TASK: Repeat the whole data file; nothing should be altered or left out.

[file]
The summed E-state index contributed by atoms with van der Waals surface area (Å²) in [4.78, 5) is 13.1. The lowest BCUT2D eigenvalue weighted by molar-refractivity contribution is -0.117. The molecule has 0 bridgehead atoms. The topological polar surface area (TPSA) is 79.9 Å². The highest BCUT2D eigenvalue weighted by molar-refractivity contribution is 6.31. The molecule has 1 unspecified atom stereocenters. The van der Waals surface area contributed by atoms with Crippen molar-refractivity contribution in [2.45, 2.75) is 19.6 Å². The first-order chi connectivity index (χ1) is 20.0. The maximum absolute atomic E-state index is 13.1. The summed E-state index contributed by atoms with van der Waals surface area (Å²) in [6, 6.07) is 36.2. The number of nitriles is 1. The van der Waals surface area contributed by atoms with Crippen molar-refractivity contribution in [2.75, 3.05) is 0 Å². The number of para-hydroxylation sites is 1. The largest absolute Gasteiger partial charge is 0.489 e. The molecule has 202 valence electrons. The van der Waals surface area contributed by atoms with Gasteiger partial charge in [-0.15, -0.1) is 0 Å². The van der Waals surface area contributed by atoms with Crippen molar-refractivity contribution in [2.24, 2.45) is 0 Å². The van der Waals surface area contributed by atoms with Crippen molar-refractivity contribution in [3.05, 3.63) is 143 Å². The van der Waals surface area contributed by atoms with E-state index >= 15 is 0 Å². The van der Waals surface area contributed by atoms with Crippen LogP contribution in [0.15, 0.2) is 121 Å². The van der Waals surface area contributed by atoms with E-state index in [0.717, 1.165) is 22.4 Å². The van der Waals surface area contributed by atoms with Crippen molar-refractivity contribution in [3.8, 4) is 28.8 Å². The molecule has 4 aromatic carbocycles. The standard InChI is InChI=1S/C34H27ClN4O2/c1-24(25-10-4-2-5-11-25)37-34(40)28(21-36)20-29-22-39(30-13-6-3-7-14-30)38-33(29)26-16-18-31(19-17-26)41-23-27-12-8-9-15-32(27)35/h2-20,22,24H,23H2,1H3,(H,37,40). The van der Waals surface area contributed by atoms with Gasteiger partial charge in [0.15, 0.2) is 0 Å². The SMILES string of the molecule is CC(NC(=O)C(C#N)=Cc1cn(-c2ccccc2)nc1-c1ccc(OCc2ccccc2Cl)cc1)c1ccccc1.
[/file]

The summed E-state index contributed by atoms with van der Waals surface area (Å²) in [4.78, 5) is 13.1. The lowest BCUT2D eigenvalue weighted by molar-refractivity contribution is -0.117. The molecule has 0 bridgehead atoms. The topological polar surface area (TPSA) is 79.9 Å². The highest BCUT2D eigenvalue weighted by molar-refractivity contribution is 6.31. The molecule has 1 unspecified atom stereocenters. The van der Waals surface area contributed by atoms with Crippen molar-refractivity contribution in [2.45, 2.75) is 19.6 Å². The first-order chi connectivity index (χ1) is 20.0. The maximum absolute atomic E-state index is 13.1. The summed E-state index contributed by atoms with van der Waals surface area (Å²) in [6, 6.07) is 36.2. The number of nitriles is 1. The van der Waals surface area contributed by atoms with Crippen molar-refractivity contribution in [2.75, 3.05) is 0 Å². The number of para-hydroxylation sites is 1. The largest absolute Gasteiger partial charge is 0.489 e. The molecule has 202 valence electrons. The van der Waals surface area contributed by atoms with Gasteiger partial charge in [-0.15, -0.1) is 0 Å². The van der Waals surface area contributed by atoms with Crippen molar-refractivity contribution in [2.24, 2.45) is 0 Å². The van der Waals surface area contributed by atoms with Crippen molar-refractivity contribution in [3.05, 3.63) is 143 Å². The van der Waals surface area contributed by atoms with E-state index >= 15 is 0 Å². The van der Waals surface area contributed by atoms with Crippen LogP contribution in [0.15, 0.2) is 121 Å². The van der Waals surface area contributed by atoms with E-state index in [0.717, 1.165) is 22.4 Å². The van der Waals surface area contributed by atoms with Crippen molar-refractivity contribution in [3.8, 4) is 28.8 Å². The molecule has 4 aromatic carbocycles. The standard InChI is InChI=1S/C34H27ClN4O2/c1-24(25-10-4-2-5-11-25)37-34(40)28(21-36)20-29-22-39(30-13-6-3-7-14-30)38-33(29)26-16-18-31(19-17-26)41-23-27-12-8-9-15-32(27)35/h2-20,22,24H,23H2,1H3,(H,37,40). The van der Waals surface area contributed by atoms with Gasteiger partial charge in [0.15, 0.2) is 0 Å². The SMILES string of the molecule is CC(NC(=O)C(C#N)=Cc1cn(-c2ccccc2)nc1-c1ccc(OCc2ccccc2Cl)cc1)c1ccccc1.